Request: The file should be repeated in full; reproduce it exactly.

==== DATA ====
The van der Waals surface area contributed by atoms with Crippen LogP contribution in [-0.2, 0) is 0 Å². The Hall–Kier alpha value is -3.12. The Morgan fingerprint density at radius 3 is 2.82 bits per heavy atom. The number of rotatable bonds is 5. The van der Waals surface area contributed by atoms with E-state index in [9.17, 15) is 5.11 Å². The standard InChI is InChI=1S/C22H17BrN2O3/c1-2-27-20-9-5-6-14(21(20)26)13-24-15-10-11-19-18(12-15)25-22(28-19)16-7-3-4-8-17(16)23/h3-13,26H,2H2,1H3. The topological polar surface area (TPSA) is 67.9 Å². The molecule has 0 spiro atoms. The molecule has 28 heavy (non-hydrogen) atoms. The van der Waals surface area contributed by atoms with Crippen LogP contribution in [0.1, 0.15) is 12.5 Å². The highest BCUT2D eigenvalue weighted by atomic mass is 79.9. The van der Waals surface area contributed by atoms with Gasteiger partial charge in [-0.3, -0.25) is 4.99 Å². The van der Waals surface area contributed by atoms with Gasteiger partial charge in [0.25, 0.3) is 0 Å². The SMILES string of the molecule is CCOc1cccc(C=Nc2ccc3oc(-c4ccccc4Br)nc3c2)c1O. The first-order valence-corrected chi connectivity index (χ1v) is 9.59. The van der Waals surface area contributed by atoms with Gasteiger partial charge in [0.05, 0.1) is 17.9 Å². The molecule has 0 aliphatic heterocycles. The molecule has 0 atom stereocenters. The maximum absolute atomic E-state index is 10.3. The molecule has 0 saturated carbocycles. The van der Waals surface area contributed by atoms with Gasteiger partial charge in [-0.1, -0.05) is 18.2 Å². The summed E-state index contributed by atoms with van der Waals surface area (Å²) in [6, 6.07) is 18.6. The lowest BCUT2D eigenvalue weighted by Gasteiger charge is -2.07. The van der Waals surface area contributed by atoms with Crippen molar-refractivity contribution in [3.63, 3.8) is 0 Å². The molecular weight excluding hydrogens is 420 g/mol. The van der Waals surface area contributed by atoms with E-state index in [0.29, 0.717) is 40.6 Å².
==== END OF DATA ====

The van der Waals surface area contributed by atoms with Crippen LogP contribution in [-0.2, 0) is 0 Å². The Hall–Kier alpha value is -3.12. The Morgan fingerprint density at radius 3 is 2.82 bits per heavy atom. The number of rotatable bonds is 5. The van der Waals surface area contributed by atoms with E-state index in [9.17, 15) is 5.11 Å². The standard InChI is InChI=1S/C22H17BrN2O3/c1-2-27-20-9-5-6-14(21(20)26)13-24-15-10-11-19-18(12-15)25-22(28-19)16-7-3-4-8-17(16)23/h3-13,26H,2H2,1H3. The topological polar surface area (TPSA) is 67.9 Å². The molecule has 0 spiro atoms. The molecule has 28 heavy (non-hydrogen) atoms. The van der Waals surface area contributed by atoms with Crippen LogP contribution in [0.1, 0.15) is 12.5 Å². The highest BCUT2D eigenvalue weighted by atomic mass is 79.9. The van der Waals surface area contributed by atoms with Gasteiger partial charge in [-0.3, -0.25) is 4.99 Å². The van der Waals surface area contributed by atoms with Gasteiger partial charge in [0.25, 0.3) is 0 Å². The SMILES string of the molecule is CCOc1cccc(C=Nc2ccc3oc(-c4ccccc4Br)nc3c2)c1O. The first-order valence-corrected chi connectivity index (χ1v) is 9.59. The van der Waals surface area contributed by atoms with Gasteiger partial charge in [0.05, 0.1) is 17.9 Å². The molecule has 0 aliphatic heterocycles. The molecule has 0 atom stereocenters. The maximum absolute atomic E-state index is 10.3. The molecule has 0 saturated carbocycles. The van der Waals surface area contributed by atoms with Gasteiger partial charge in [-0.1, -0.05) is 18.2 Å². The summed E-state index contributed by atoms with van der Waals surface area (Å²) in [6, 6.07) is 18.6. The lowest BCUT2D eigenvalue weighted by Gasteiger charge is -2.07. The van der Waals surface area contributed by atoms with Crippen molar-refractivity contribution in [3.63, 3.8) is 0 Å². The molecular weight excluding hydrogens is 420 g/mol. The van der Waals surface area contributed by atoms with E-state index in [0.29, 0.717) is 40.6 Å².